The sister of the 28-year-old man who shot his ex-girlfriend in Baltimore the same morning he killed two New York police officers as they sat in their patrol car in Brooklyn said her brother had long suffered from mental illness, but hadn't received treatment.
"He was an emotionally troubled young man, and he was suicidal," said Jalaa’i Brinsley. "Clearly something's wrong. He should have been offered help in the system, right? But he wasn't."
Indeed. Something is very wrong.
In the United States, psychiatric care is a luxury that, at $150 an hour and up for counseling that can last for months or even years, only the very wealthiest citizens can afford.
This latest sorry episode serves as yet another reminder that ours remains a country in its infancy when it comes to health care, despite the undeniable turning point marked by last year's enactment of the Affordable Care Act. As many as one out of four Americans suffer mental health issues in any given year, yet even upper-middle-class "white-collar" workers with relatively high-end health insurance plans receive little coverage for mental illness. The same goes for dental and vision care.
You know the narrative by now: after a particularly heinous shooting or mass shooting, typically ending with the suicide or death-by-cop of the suspect, relatives of the murderer emerge to express their sorrow and anger that they had repeatedly sought help but had been consistently rejected, usually due to their inability to afford expensive treatment and medications for mental illness. For the most part, however, news coverage and political debate emphasizes helplessness – who can predict who will go crazy? – and America's easy access to high-powered weapons. Sure, there is a flutter of discussion of the fact that few Americans have access to care for mental illness, but those stories are inevitably overshadowed by the gun control and the "culture of violence" chatter.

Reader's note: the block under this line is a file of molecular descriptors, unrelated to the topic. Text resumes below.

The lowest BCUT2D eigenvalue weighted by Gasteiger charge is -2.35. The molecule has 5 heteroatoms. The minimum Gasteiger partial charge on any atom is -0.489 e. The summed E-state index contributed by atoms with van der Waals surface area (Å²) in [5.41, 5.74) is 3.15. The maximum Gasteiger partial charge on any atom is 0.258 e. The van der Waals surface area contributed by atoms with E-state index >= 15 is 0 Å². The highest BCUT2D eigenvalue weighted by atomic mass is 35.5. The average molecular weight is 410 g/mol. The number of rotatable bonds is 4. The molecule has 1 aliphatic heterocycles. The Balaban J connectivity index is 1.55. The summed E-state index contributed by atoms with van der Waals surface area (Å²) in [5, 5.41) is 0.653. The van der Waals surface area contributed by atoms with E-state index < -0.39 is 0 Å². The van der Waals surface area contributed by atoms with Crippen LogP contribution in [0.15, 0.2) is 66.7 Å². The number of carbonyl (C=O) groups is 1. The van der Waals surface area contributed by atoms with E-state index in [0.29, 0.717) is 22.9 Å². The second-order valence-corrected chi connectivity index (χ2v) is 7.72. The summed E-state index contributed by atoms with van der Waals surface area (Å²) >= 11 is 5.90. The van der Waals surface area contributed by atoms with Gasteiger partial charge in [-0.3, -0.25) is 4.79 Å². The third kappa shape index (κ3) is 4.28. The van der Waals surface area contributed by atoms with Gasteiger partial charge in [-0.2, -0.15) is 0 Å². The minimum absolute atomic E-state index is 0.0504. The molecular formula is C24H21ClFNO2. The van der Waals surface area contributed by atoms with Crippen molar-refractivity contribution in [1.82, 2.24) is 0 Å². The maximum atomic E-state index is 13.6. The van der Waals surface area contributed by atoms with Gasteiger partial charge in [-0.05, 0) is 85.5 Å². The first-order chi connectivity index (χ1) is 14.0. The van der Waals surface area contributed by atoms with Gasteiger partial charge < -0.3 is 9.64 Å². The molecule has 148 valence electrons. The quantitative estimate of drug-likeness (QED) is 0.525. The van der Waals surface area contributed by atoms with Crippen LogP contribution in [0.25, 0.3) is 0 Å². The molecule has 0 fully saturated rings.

Talk about crazy!
As the bodies of the victims – which, if you are fair-minded, must include the killers along with the killed – go cold in their graves, the media and thus the population at large move on, the system putters on the same as always, denying countless millions access to the mental health professionals this country can easily afford to pay on their behalf, and setting the stage for some tiny fraction of them to go haywire and commit the headline-grabbing mass murders of the future.
Two years ago, after Adam Lanza slaughtered 20 children and six staffers at Sandy Hook Elementary School in Newtown, Connecticut, and then killed his mother and himself, some public officials declared that it was time to get serious about mental illness. According to a report by the Connecticut Office of the Child Advocate, Lanza has never received treatment for years of mental illness, including anxiety, depression and obsessive-compulsive disorder.
But, as USA Today reports, "the drive for change has [since] slowed at the state level and ground almost to a halt in Washington…Only 29 states increased funding this year, however. Seven states reduced mental health spending. In some states, mental health funding is still less than it was before the [2008-10] recession."